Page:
The challenge of a graying America
Funding the fight against polio
America has long been defined by its leadership in pushing the boundaries of possibilities. From the moon landing to the creation of the internet, our country has pursued the kind of goals that leave the world forever changed. My former congressional colleagues have the power to help realize one such generation-defining goal: the eradication of polio.
For centuries, polio killed and paralyzed, and humanity could do nothing to stop it. While the virus has always been a global tragedy, the drive to end polio has long been part of America's story: President Franklin D. Roosevelt - a polio survivor himself - hosted the first "March of Dimes" fundraiser; Jonas Salk invented the polio vaccine at the University of Pittsburgh; thousands of Rotarians made history in Philadelphia when they launched the international push for a polio-free world.
In 1988, the Centers for Disease Control and Prevention - along with the World Health Organization, Rotary International and UNICEF - formed the Global Polio Eradication Initiative (GPEI), later joined by the Bill & Melinda Gates Foundation. Since then, the world has seen an incredible 99 percent reduction in cases of wild poliovirus.
But today that progress is at risk. While only two countries reported cases of wild polio last year (Afghanistan: 21 cases; Pakistan: 12 cases), conflict and weak health systems continue to make it difficult for health workers to reach the most vulnerable children with the vaccine.
Even in countries long rid of the wild poliovirus, low immunization rates and barriers to immunization access mean the virus could reemerge. Myths and misinformation about vaccines -- accelerated by social media -- have exacerbated this risk, leading to questions, albeit unfounded, about the vaccine's safety and undermining parents' trust in immunization.
With so much on the line, the next few years will be the most defining period of the eradication effort. Last month, the GPEI released a new five-year strategy to bring the world to zero wild polio cases. Along with the strategy came a call for the financial and political backing needed to stop this disease.
It's not the first time the GPEI has called for support, but it has never been more crucial that we - as Americans - answer.
During my tenure in congress, I championed smart investments in foreign aid, including global health programs to eradicate polio. I know the value of these programs first-hand.
By funding the fight against polio, this Congress has an opportunity to help eradicate a disease for the second time in history and ensure that the world's investments deliver the ultimate gift to future generations: a polio-free world.
From remote islands to sprawling urban slums, the polio program has pioneered best practices for reaching children in the world's most challenging settings. The GPEI has learned how to quash outbreaks quickly; how to find the virus before it finds a child; how to teach people who have never even seen a vaccine why they are important. Even more critically, the polio program has found the right partners: educators, vaccinators, and religious and community leaders who are known and respected.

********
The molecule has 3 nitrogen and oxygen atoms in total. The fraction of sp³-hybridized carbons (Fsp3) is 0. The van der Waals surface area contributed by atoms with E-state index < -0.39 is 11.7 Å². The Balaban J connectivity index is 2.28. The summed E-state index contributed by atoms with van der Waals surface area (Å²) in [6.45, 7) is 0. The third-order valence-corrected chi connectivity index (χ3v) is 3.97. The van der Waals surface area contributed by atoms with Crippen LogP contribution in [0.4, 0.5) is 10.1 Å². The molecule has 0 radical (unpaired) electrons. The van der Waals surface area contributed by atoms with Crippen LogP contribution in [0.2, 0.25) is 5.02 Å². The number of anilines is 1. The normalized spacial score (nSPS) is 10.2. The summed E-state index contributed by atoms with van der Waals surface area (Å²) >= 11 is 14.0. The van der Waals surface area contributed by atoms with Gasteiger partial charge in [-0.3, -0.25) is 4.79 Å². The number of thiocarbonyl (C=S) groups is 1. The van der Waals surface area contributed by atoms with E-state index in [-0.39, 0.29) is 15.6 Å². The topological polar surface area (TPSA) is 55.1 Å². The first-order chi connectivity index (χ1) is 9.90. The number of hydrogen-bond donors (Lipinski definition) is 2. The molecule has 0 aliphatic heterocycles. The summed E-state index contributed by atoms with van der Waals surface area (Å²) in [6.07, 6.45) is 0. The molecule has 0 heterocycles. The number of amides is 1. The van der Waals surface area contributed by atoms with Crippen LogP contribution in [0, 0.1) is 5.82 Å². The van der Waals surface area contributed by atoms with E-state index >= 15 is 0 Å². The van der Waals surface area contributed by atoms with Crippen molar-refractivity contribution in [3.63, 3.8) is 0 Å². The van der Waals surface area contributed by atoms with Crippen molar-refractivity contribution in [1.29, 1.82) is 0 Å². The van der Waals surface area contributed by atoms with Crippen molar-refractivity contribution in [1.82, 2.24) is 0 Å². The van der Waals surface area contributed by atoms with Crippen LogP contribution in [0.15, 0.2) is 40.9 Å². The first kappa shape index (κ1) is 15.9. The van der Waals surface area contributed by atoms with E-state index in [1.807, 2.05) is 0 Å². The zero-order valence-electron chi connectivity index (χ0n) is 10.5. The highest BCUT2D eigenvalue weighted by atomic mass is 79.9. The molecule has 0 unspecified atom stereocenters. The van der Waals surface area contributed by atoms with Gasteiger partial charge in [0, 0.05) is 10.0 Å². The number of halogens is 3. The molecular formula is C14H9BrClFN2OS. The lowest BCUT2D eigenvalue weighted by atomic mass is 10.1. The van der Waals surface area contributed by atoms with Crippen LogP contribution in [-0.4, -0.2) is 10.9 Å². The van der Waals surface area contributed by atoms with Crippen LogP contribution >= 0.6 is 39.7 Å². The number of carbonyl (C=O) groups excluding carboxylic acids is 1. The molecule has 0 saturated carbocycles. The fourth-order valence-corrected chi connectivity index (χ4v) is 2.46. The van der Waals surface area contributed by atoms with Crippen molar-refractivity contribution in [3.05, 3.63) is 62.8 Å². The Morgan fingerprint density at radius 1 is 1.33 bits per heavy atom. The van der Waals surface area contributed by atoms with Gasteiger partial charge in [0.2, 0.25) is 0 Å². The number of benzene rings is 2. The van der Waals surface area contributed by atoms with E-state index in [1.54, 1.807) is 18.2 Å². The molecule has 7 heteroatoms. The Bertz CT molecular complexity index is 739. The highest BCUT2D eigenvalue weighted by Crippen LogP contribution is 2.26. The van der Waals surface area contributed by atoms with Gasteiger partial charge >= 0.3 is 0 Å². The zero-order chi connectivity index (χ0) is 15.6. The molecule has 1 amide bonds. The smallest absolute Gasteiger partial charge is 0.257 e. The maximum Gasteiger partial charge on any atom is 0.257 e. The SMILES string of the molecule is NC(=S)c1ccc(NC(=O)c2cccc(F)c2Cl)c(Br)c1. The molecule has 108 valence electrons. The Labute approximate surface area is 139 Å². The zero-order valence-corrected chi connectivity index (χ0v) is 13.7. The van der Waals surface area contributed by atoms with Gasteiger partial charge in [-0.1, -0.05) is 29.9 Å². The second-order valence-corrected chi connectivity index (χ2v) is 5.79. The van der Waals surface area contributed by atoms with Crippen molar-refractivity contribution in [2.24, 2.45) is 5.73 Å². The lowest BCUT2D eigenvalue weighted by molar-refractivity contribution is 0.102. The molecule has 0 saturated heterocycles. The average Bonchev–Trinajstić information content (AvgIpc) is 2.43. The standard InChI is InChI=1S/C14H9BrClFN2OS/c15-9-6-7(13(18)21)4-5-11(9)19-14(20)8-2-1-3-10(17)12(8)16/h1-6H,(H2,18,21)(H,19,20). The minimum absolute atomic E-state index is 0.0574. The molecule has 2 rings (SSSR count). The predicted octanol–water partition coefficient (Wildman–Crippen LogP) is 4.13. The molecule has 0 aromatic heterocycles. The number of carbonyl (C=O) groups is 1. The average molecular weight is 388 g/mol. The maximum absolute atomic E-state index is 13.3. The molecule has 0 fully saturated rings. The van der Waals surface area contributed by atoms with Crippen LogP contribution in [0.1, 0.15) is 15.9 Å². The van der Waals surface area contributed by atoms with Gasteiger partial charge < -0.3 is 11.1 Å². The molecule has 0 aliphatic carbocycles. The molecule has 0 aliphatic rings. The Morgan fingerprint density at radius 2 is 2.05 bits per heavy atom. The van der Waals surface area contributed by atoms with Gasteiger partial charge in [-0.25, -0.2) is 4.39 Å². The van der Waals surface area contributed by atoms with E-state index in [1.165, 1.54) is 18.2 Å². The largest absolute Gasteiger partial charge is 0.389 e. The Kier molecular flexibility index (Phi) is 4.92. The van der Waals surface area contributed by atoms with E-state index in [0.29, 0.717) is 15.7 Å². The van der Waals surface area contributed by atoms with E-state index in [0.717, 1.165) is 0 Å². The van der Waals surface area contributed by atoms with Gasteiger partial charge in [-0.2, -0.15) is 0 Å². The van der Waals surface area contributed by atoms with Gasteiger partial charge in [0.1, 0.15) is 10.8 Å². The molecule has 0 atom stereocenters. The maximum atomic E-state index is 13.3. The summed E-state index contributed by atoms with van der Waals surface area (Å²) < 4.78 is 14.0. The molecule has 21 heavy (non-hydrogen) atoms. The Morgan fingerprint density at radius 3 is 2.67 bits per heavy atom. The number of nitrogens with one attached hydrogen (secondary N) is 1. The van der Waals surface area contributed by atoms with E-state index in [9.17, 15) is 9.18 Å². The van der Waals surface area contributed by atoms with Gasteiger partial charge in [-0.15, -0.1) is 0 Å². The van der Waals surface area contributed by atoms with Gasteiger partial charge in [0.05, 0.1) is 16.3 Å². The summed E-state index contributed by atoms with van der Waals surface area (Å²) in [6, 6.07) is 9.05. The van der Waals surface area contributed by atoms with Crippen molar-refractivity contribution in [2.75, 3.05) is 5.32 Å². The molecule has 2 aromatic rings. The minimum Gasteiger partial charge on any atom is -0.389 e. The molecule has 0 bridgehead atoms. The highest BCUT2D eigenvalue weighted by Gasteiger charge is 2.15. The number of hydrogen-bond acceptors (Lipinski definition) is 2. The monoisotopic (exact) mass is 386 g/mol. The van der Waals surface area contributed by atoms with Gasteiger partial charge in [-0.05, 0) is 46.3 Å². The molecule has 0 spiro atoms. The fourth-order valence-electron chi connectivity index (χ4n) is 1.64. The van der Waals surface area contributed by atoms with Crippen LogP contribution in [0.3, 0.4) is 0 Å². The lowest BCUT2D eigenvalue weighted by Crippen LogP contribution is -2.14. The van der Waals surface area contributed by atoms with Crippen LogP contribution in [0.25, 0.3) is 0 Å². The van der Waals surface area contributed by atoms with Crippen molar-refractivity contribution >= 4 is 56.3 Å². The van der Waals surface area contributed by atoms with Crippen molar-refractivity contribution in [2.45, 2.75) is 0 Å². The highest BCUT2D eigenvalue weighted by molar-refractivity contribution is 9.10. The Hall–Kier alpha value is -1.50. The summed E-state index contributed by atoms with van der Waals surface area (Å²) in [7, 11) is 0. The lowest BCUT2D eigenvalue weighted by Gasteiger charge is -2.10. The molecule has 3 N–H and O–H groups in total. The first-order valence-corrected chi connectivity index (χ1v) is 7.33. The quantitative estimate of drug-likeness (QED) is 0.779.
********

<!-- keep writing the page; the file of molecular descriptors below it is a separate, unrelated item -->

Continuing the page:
Building on these proven methods, the GPEI is ramping up efforts to engage and protect communities. The polio program is establishing standing teams of experts to accelerate outbreak response and strengthening its partnerships with development organizations like Gavi, the Vaccine Alliance to support other health needs like routine immunization, sanitation and nutrition. Tactics like these will be critical to increasing communities' trust in the polio vaccine and getting ahead of rapidly-evolving challenges.
None of these efforts can be realized without the financial and political commitment of the global community. Over the next five years, the program will need $3.27 billion to protect the progress we've made and close the final gap to end this debilitating virus.
Alongside other longstanding donors, US commitment will be especially crucial. American institutions like the Centers for Disease Control and Prevention and US Agency for International Development are critical sources of the funding and technical expertise needed to train health workers and maintain disease-tracking systems in communities most vulnerable to polio.
The returns on achieving a polio-free world will extend as long as future generations live free from the virus. Already, eradication efforts have generated $27 billion in savings. Stepping back on our commitment now could threaten those gains, risking a resurgence that could see 200,000 children paralyzed annually within a decade. Inaction would also undermine our broader health security, particularly Americans who travel abroad - as the world misses out on the chance to leverage the tools, workers and surveillance systems used for the fight against polio to support the efforts against other deadly health threats.
It is these costs - measured in lives damaged or lost, and in outbreaks undetected - that America truly cannot afford.
For decades, Americans have led the push to realize a polio-free world for future generations - not because it was easy, but because it was worth it. It still is.
Former Senator Mark Kirk is a United Nations Foundation Vandenberg fellow who served in the U.S. Senate from 2010 to 2016 and represented Illinois's 10th Congressional District for 10 years in the House. While in the Senate, he served on the Senate Appropriations Subcommittee on State, Foreign Operations, and Related Programs (SFOPS), where he championed increases to the international affairs budget and global health programs.